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The New Zealand PIPER Project: colorectal cancer survival according to rurality, ethnicity and socioeconomic deprivation-results from a retrospective cohort study.

Authors
  • Sharples, Katrina J1
  • Firth, Melissa J2
  • Hinder, Victoria A3
  • Hill, Andrew G4
  • Jeffery, Mark5
  • Sarfati, Diana6
  • Brown, Charis7
  • Atmore, Carol8
  • Lawrenson, Ross A9
  • Reid, Papaarangi Mj10
  • Derrett, Sarah L11
  • Macapagal, Jerome12
  • Keating, John P13
  • Secker, Adrian H14
  • De Groot, Charles15
  • Jackson, Christopher Gca16
  • Findlay, Michael Pn17
  • 1 Associate Professor of Biostatistics, Department of Mathematics and Statistics and Department of Medicine, University of Otago, Dunedin.
  • 2 Project Manager, Discipline of Oncology, University of Auckland, Auckland.
  • 3 Research Fellow/Biostatistician, Discipline of Oncology, University of Auckland, Auckland.
  • 4 Consultant Colorectal Surgeon, Counties Manukau DHB and Professor, South Auckland Clinical School, University of Auckland, Auckland.
  • 5 Consultant Medical Oncologist, Canterbury District Health Board, Christchurch.
  • 6 Professor and Co-Head of Department, Department of Public Health, University of Otago, Wellington.
  • 7 Senior Research Fellow, National Institute of Demographic and Economic Analysis, The University of Waikato, Waikato.
  • 8 Foxley Fellow, Department of General Practice and Rural Health, University of Otago, Dunedin.
  • 9 Professor of Population Health, National Institute of Demographic and Economic Analysis, the University of Waikato, Waikato.
  • 10 Associate Professor and Tumuaki, Te Kupenga Hauora Māori, University of Auckland, Auckland.
  • 11 Associate Professor, Public Health (Health Systems and Public Policy) and Director - Injury Prevention Research Unit, Department of Preventive and Social Medicine, University of Otago, Dunedin.
  • 12 Database Development Officer, Discipline of Oncology, University of Auckland, Auckland.
  • 13 Consultant Colorectal Surgeon, Capital and Coast District Health Board and Clinical Senior Lecturer, Wellington School of Medicine, University of Otago, Wellington.
  • 14 Consultant Colorectal Surgeon, Nelson-Marlborough District Health Board, Nelson.
  • 15 Consultant Radiation Oncologist and Clinical Director, Radiation Oncology, Waikato District Health Board, Waikato.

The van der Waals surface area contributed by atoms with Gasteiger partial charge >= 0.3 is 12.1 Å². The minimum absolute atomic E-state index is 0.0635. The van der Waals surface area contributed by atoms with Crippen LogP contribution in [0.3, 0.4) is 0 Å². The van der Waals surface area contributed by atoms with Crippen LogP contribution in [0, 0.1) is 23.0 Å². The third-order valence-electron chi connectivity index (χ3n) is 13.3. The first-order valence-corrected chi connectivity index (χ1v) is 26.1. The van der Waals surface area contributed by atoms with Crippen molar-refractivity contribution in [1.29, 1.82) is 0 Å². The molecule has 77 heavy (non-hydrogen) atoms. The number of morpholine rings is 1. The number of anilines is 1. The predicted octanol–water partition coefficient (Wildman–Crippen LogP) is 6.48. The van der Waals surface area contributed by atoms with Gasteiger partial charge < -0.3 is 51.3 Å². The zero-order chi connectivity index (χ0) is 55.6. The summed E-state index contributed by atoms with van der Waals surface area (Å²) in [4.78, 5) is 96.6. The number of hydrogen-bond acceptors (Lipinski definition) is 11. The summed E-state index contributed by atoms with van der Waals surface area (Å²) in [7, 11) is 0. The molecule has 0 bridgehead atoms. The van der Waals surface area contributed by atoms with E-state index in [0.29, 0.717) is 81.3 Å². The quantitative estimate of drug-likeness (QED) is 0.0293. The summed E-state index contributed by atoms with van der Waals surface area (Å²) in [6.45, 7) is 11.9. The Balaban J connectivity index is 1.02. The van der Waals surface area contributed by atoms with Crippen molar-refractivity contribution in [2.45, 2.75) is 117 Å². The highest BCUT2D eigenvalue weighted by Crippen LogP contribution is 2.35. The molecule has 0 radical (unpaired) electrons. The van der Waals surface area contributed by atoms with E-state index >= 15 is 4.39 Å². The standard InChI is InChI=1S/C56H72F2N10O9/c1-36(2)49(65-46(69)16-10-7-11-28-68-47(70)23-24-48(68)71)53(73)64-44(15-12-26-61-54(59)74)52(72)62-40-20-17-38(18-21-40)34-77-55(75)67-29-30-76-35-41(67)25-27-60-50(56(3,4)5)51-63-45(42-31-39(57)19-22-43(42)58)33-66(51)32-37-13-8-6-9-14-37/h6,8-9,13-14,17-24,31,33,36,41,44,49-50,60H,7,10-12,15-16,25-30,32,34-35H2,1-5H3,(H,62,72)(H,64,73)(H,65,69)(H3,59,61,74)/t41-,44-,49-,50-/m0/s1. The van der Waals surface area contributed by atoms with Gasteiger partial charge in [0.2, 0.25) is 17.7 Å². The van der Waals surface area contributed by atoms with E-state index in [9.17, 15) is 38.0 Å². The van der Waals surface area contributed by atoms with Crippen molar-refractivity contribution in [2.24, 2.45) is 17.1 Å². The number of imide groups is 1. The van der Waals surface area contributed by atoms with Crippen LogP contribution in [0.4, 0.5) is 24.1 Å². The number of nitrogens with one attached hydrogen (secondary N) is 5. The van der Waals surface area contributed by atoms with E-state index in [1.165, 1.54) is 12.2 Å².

• 16 Consultant Medical Oncologist, Southern District Health Board and Senior Lecturer, Dunedin School of Medicine, University of Otago, Dunedin.
  • 17 Consultant Medical Oncologist, Auckland DHB; Professor of Oncology, University of Auckland; Director Cancer Trials New Zealand, Auckland. , (New Zealand)
Type
Published Article
Journal
The New Zealand medical journal
Publication Date
Jun 08, 2018
Volume
131
Issue
1476
Pages
24–39
Identifiers
PMID: 29879724
Source
Medline
Language
English
License
Unknown

Abstract

To investigate differences in survival after diagnosis with colorectal cancer (CRC) by rurality, ethnicity and deprivation. In this retrospective cohort study, clinical records and National Collections data were merged for all patients diagnosed with CRC in New Zealand in 2007-2008. Prioritised ethnicity was classified using New Zealand Cancer Registry data; meshblock of residence at diagnosis was used to determine rurality and socioeconomic deprivation. Of the 4,950 patients included, 1,938 had died of CRC by May 2014. The five-year risks of death from CRC were: Māori 47%; Pacific 59%; non-Māori-non-Pacific (nMnP) 38%. After adjustment for demographic characteristics, comorbidity and disease stage at diagnosis, compared to nMnP the relative risk (RR) for Māori was 1.1 (95%CI: 0.8-1.3) and for Pacific 1.8 (95% CI: 1.4-2.5). We found no differences in risk of death from CRC by rurality, but some differences by deprivation. Disparity in outcome following diagnosis with CRC exists in New Zealand. Much of this disparity can be explained by stage of disease at diagnosis for Māori, but for Pacific peoples and those in deprived areas other factors may influence outcome. Further analyses of the PIPER data will explore the impact of any differences in management.

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